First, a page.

The fundamental changes that have resulted in the negotiation between men and women of new roles for themselves isn't being addressed. Talking of "the poor" or "the underclass " also ignores the play of gender throughout our lives. Women move in and out of poverty in different ways from men because their relationship to the employment market is not the same,

Yet for all this government's "radicalism", the parameters of this debate are very narrow. Redistribution, already ruled out, is only ever talked of in terms of the tax system. There are other ways to look at this. Many of these ideas are coming from outside the Labour Party which, while preaching self-sufficiency, exists alongside a realm where these ideals are actually practised - namely, DIY, direct-action politics. Those involved in such politics are doing the things the Government talks of so wistfully. They are trying to take responsibility and control over their lives and many of them have the time to do so precisely because they are unemployed.

Some of "the people" invoked so many times this week by the Labour Party will have little faith in this government or any government to represent them. That does not mean they do not recognise that many issues that will impact on their lives will be decided by Parliament, it's just that they cannot accept that the only agenda worth having is the one set by the Government, even, praise their souls, this one. Money in your pocket contributes to the quality of life but other things such as fulfilling work, a clean environment and a lively community also figure in surveys that ask people what defines a decent standard of living.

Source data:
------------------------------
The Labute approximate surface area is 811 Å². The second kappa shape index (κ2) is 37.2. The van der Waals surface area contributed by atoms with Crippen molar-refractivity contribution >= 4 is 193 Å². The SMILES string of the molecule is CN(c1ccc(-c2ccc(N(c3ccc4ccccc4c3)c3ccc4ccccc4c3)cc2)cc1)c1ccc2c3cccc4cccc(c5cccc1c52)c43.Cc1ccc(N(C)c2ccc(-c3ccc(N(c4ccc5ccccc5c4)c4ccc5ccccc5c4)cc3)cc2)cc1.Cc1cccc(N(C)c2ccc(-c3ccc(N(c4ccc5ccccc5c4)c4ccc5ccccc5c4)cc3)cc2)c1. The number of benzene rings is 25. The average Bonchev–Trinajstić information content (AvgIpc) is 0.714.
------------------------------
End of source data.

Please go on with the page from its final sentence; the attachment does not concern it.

Denise Searle's book, Gathering Force DIY Culture - Radical Action for those tired of waiting, sees the issue of land as "the underlying factor lurking beneath the surface of many single issues" from homelessness to the rebuilding of communities to the loss of public space to the destruction of the countryside, the insecurity of home-owners facing negative equity.

"Access to land for living, providing food and recreation is an essential determinant of our quality of life, yet about 75 per cent of British land is owned by 1 per cent of its people." The reclaiming of land, even temporarily , is a vital part of DIY culture which does not bother waiting for such redistribution from on high.

Thankfully "the rabble" itself is generating ideas about how to deal with poverty from Local Economy Trading Systems (LETS), credit unions in areas where no bank would dare to venture and neighbourhood food supply networks. They are not waiting for policies to be handed out to them but rather create their own policies, to force a response from the Government. The underclass as a forum for ideas and debate and radical action - now there's a queer notion in the court of King Tony.

There is more than one kind of poverty, more than one kind of solution and more than one way of talking about "the poor". Compassion will not stop the effects of globalisation. But something has got to give in this giving era and if you want to include people you might have to actually talk to them instead of talking down to them. Still that is what governments are for and we all know, don't we, that you only talk down to those you assume won't answer back?